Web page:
Question: Why do so many biomarker based classifiers claim high accuracy but rarely used in clinical setting?
gravatar for CY
15 months ago by
United States
CY550 wrote:

This may not be technically related to bioinformatics.

Using bioinformatics method, lots of biomarker (methylation; microRNA; mRNA; etc...) based classifiers (for benign / malignant tumor; tumor early detection; tumor subtype; etc) have been published and claim to have good performance. However, it seems that few of them have been used in clinical setting. I can only guess that all these classifiers have some kind of shared issue that forbid them being used in clinical setting. Can anyone please share some opinions on this matter?

biomarker • 362 views
ADD COMMENTlink modified 15 months ago • written 15 months ago by CY550
gravatar for Kevin Blighe
15 months ago by
Kevin Blighe65k
Kevin Blighe65k wrote:

Hey, thanks for posting. Other opinions than mine are very welcome.

Some issues that I have identified over the years:

1, lack of reproducibility of results

This is compounded by poor study design, which itself relates to any number of things:

  • no statistical power
  • imbalanced sample groups
  • failure to control for sources of bias, including age, gender, sampling time, ethnicity, et cetera
  • untested software that contains bugs

I could add here the fact that every instrument that we use has windows of specification in which the instrument is meant to be operated, and they also have error rates. No NGS instrument, for example, can faithfully sequence any sample of DNA - error will always exist.

2, lack of appreciation of biological variability and how to best capture this

This is mainly for expression, ChIP, metabolomic, and proteomic studies

3, slow and costly clinical trials

Clinical trials are very costly and take many years to conduct. Most go nowhere.

4, No 'translational' mechanisms in place

In most cases, there are no official mechanisms / systems in place such that data from a research setting can be readily used in a clinical environment, or, if one exists, validation obviously has to take place, and this may be governed by national and / or international law. If something new is introduced, I notice that it is usually a 'local' change to the health system, i.e., in a hospital unit / department, and not something that is global.


On a side note, I have noticed research change even in the time during which I have been in it (or maybe it is that I have changed). I notice researchers exhibiting greater signs of stress and with less focus on the end goal of the very research that they are conducting. Most do not ponder on what their results could do in terms of improving a health service. Many are also focused intensely on publications and winning the next grant to simply stay in the job. This is a vicious cycle that is ultimately eroding quality research.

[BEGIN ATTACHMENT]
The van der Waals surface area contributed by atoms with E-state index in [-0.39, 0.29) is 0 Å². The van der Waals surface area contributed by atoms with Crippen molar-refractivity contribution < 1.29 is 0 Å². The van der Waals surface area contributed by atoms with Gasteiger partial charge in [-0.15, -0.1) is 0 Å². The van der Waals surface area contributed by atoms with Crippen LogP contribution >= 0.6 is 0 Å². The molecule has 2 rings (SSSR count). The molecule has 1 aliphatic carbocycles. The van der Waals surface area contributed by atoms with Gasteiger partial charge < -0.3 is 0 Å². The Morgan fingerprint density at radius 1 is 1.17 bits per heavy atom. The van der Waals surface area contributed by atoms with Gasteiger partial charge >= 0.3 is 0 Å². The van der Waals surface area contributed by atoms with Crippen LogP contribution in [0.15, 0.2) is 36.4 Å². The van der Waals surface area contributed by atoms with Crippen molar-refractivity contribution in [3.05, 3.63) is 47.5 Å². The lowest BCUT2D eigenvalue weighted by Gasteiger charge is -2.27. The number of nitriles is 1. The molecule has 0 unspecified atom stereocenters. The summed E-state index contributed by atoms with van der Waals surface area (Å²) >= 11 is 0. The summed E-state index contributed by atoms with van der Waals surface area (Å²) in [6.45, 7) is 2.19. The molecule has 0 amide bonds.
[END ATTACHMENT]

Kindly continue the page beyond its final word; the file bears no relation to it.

I should finally add that I believe more tests will be produced in the next few years. In fact, in certain countries (e.g. Brazil) where there is less regulation, many tests are enrolled straight into practice from research settings. This may prove dangerous, though.


ADD COMMENTlink written 15 months ago by Kevin Blighe65k

Good points. Let's add points 5) apriori probability. If your system detects something with a 99% accuracy (1% FPR) and the general population carries the disease at <= 2%, then your new test is no better than blind chance!

6) no practical workflow. I've seen new techniques touted that detect short term issues, but take days to process or analyze. The test result is obsolete by the time it's ready. Imagine a heart-rate monitor that takes two days to give a result. Pointless clinically, even if it's great fun academically or scientifically.

Any new test needs to be better than what we had before, and affordable, and quick, and error-proof. Machine learning on high-dimensional RNA doesn't satisfy any of that.

ADD REPLYlink written 15 months ago by karl.stamm3.8k

Thanks for the detailed explanation. Really helpful. I am on a project that aims to distinguish lung cancer vs cirrhosis using DNA methylation via liquid biopsy. Can you share some nice review articleS regarding DNA methylation based classifer. I am pretty new in this area.

ADD REPLYlink written 15 months ago by CY550

I am not sure. Probably the best thing is to use a search engine. In this case, I would search for keywords: ncbi review methylation classifier

ADD REPLYlink written 15 months ago by Kevin Blighe65k
Please log in to add an answer.


Use of this site constitutes acceptance of our User Agreement and Privacy Policy.
Powered by Biostar version 2.3.0
Traffic: 930 users visited in the last hour